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ALERT – a stranger at your door?
If you purchased or ordered a helium hood kit from the GLADD Group in southern California, it is possible that police will call to check up on you shortly.
Local police, under FBI direction, have already visited two women (in Hillsboro, Oregon, and in Los Angeles) and questioned them about their health and circumstances. Each woman had recently placed an order for a helium hood kit but not received it. (Many were confiscated in the FBI raid on Sharlotte Hydorn’s home on 25 May. She made them on her sewing machine – confiscated – and recorded on her computer hard drive, also seized.)
A lawyer friendly to the right-to-die movement tells ERGO:
“The cops do not need a warrant to do a mental health check. If they have information that a person is a serious and imminent threat to herself or others, it is legal for them to visit, speak, and make such checks as are necessary and appropriate to make sure the person is not a serious and imminent threat to herself or others. From the information about the Los Angeles visit, and the other one in Oregon, there is no indication they are asking any questions intended to gather information to prosecute Sharlotte Hydorn or anyone else. They don’t need any more information from these “victims” to prosecute Hydorn.
“If the LA woman had the presence of mind to refuse to let the cops into her home, it’s a question whether they could have entered over her objection. I doubt it. But it’s important to remember that, if the cops are challenged, their answer will be that everything they did was consensual. They asked if she would let them in; she let them in; they asked her questions; she answered them.
“When they walked around, looked at stuff, opened the refrigerator door, she did not object. When people let cops in, let them look around, or answer their questions voluntarily, there is no violation of anybody’s rights.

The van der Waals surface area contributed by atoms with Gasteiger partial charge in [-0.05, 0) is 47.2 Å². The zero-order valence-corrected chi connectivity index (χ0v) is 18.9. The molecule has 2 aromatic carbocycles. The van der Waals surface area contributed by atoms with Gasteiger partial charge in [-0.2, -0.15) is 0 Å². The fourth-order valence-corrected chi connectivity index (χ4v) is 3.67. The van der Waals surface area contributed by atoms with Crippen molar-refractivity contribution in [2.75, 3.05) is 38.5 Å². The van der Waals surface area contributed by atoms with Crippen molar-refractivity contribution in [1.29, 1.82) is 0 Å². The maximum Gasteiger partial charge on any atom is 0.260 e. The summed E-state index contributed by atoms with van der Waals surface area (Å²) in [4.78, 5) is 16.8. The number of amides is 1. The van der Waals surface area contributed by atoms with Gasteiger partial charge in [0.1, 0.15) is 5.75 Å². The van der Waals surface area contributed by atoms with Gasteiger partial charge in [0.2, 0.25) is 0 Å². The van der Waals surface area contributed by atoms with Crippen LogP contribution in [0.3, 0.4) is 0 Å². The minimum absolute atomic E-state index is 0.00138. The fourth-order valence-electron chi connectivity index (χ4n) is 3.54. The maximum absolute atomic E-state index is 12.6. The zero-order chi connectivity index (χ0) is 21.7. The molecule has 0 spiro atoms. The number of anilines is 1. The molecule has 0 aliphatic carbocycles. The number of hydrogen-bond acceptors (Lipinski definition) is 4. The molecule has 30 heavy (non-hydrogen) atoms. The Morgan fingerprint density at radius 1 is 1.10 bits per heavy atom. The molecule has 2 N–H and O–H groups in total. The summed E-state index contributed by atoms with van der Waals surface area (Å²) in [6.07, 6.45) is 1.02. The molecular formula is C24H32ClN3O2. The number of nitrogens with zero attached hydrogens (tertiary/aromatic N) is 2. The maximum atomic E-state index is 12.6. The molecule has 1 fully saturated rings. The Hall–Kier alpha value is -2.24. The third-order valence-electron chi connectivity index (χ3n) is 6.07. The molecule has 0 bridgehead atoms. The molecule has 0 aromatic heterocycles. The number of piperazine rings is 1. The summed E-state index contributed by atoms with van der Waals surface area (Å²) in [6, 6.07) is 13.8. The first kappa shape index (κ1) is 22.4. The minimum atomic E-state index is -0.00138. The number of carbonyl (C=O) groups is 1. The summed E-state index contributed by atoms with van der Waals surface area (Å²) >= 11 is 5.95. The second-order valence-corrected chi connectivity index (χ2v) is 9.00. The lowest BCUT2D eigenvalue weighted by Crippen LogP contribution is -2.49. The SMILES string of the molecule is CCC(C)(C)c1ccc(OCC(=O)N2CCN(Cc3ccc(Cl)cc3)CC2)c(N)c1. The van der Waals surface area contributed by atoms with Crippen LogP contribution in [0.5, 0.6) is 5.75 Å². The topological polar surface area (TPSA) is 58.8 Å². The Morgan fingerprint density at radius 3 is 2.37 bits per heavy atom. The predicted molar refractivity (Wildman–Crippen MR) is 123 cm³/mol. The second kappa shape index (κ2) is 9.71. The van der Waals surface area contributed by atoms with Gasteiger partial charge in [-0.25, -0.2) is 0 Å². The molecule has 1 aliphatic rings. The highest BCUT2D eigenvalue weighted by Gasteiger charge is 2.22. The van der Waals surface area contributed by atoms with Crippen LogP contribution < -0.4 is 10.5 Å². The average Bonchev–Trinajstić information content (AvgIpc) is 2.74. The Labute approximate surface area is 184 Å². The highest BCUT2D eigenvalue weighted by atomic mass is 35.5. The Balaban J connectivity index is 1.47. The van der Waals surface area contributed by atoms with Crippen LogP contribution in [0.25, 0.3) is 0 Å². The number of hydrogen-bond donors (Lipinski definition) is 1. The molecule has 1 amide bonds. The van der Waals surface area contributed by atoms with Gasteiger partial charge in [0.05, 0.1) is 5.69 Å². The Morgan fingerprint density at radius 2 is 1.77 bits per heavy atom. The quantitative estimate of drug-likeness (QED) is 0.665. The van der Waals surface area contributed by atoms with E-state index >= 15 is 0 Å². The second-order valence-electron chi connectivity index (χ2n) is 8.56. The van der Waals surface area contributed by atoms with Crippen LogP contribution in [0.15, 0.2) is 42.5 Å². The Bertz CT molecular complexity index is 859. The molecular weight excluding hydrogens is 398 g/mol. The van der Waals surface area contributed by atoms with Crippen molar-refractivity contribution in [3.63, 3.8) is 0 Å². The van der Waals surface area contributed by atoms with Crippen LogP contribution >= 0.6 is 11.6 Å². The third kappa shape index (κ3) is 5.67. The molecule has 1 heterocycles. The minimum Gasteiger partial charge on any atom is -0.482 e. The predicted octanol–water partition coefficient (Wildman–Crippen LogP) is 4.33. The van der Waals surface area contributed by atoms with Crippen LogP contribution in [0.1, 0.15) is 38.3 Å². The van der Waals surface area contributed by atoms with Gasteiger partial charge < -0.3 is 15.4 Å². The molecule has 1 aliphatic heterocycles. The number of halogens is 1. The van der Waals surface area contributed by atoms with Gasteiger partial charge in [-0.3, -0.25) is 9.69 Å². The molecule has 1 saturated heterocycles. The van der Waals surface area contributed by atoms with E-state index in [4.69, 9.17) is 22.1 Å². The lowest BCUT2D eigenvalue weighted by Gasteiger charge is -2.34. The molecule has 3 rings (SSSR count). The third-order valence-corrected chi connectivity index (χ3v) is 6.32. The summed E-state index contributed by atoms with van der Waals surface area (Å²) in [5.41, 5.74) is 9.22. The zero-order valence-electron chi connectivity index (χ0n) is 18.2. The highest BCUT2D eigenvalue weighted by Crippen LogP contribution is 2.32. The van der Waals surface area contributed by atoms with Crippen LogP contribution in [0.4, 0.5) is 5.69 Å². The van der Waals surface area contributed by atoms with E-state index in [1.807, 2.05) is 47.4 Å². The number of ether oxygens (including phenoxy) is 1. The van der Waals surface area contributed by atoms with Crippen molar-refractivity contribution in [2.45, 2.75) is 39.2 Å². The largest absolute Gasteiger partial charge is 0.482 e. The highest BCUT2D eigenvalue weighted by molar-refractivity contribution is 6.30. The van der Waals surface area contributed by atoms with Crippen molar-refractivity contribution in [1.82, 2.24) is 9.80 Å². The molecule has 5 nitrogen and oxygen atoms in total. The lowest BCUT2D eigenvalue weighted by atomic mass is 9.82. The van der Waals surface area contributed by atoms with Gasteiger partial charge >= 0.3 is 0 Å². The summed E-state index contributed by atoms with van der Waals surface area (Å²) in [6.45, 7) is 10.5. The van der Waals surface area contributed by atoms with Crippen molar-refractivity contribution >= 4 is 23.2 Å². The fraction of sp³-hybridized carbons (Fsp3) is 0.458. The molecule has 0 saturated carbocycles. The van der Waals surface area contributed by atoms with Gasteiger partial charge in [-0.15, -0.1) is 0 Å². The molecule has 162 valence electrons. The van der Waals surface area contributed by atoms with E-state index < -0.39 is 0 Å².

“The police can stop by the home of anybody in America, ask to come in, ask questions, and so forth, and it violates nobody’s rights.” unquote
THEREFORE, if you ordered a kit from GLADD don’t be surprised if you
get a call from local law enforcement. If you are visited, maybe inform ERGO at ergo@finalexit.org
—- Derek Humphry, Junction City, OR journalist & author 06.12.11

One Response to “Heads up on law enforcement actions following raid on GLADD re kits”

  1. angryinMA says:

    My mother was enraged to receive a police “check-in” in a small city in MA after ordering a kit, which she never received. It was done as a “just in case, someday she’d need it” as she is very old. We had a pleasant conversation with Sharlotte Hydorn on the phone.
    Neighbors were asked about my mother and were alarmed that three cops came to see her. My mother thought someone had died when they arrived at her door, and was really alarmed. They stayed and chatted about sports, etc. We couldn’t figure out why they had come. I called the police station many times to find out why they had intruded upon my mother. They were evasive and finally said that someone had reported that she might hurt herself. They would not say who made the report. It was days later that we added everything up to realize that it must have been because of sending a letter to Sharlotte. We have been outraged ever since. We just received a Victim Impact statement, meant to be against Sharlotte in her court proceeding. Instead we are submitting a scathing reply against the prosecution and in support of her and others like her.

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